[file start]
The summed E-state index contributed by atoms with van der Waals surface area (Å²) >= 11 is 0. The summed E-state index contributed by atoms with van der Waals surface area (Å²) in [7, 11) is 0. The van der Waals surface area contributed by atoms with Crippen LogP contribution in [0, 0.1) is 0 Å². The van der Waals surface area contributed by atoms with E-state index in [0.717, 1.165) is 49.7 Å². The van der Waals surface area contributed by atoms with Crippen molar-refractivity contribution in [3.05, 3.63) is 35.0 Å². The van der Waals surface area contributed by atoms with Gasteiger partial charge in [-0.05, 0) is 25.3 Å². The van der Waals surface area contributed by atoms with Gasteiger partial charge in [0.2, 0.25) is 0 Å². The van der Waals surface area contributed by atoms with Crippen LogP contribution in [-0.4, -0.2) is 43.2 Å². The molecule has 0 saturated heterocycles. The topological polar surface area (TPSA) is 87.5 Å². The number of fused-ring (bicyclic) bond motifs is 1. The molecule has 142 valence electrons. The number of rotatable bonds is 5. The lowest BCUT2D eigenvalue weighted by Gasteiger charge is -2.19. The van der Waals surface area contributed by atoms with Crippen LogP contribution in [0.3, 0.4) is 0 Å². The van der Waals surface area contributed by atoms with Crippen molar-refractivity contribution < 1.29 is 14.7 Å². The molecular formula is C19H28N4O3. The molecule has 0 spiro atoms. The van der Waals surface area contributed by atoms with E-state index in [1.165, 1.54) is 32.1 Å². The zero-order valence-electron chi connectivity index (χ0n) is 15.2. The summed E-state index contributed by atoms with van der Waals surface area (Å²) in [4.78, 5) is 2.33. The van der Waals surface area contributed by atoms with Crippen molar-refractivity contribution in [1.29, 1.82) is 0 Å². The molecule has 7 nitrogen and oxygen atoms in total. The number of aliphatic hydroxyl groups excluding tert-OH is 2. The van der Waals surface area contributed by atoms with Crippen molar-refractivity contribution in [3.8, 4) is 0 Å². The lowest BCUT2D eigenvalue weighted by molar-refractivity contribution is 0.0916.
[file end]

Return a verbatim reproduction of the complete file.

The summed E-state index contributed by atoms with van der Waals surface area (Å²) >= 11 is 0. The summed E-state index contributed by atoms with van der Waals surface area (Å²) in [7, 11) is 0. The van der Waals surface area contributed by atoms with Crippen LogP contribution in [0, 0.1) is 0 Å². The van der Waals surface area contributed by atoms with E-state index in [0.717, 1.165) is 49.7 Å². The van der Waals surface area contributed by atoms with Crippen molar-refractivity contribution in [3.05, 3.63) is 35.0 Å². The van der Waals surface area contributed by atoms with Gasteiger partial charge in [-0.05, 0) is 25.3 Å². The van der Waals surface area contributed by atoms with Gasteiger partial charge in [0.2, 0.25) is 0 Å². The van der Waals surface area contributed by atoms with Crippen LogP contribution in [-0.4, -0.2) is 43.2 Å². The molecule has 0 saturated heterocycles. The topological polar surface area (TPSA) is 87.5 Å². The number of fused-ring (bicyclic) bond motifs is 1. The molecule has 142 valence electrons. The number of rotatable bonds is 5. The lowest BCUT2D eigenvalue weighted by Gasteiger charge is -2.19. The van der Waals surface area contributed by atoms with Crippen LogP contribution in [0.3, 0.4) is 0 Å². The van der Waals surface area contributed by atoms with Crippen molar-refractivity contribution < 1.29 is 14.7 Å². The molecular formula is C19H28N4O3. The molecule has 0 spiro atoms. The van der Waals surface area contributed by atoms with E-state index in [1.165, 1.54) is 32.1 Å². The zero-order valence-electron chi connectivity index (χ0n) is 15.2. The summed E-state index contributed by atoms with van der Waals surface area (Å²) in [4.78, 5) is 2.33. The van der Waals surface area contributed by atoms with Crippen molar-refractivity contribution in [1.29, 1.82) is 0 Å². The molecule has 7 nitrogen and oxygen atoms in total. The number of aliphatic hydroxyl groups excluding tert-OH is 2. The van der Waals surface area contributed by atoms with Crippen molar-refractivity contribution in [3.8, 4) is 0 Å². The lowest BCUT2D eigenvalue weighted by molar-refractivity contribution is 0.0916.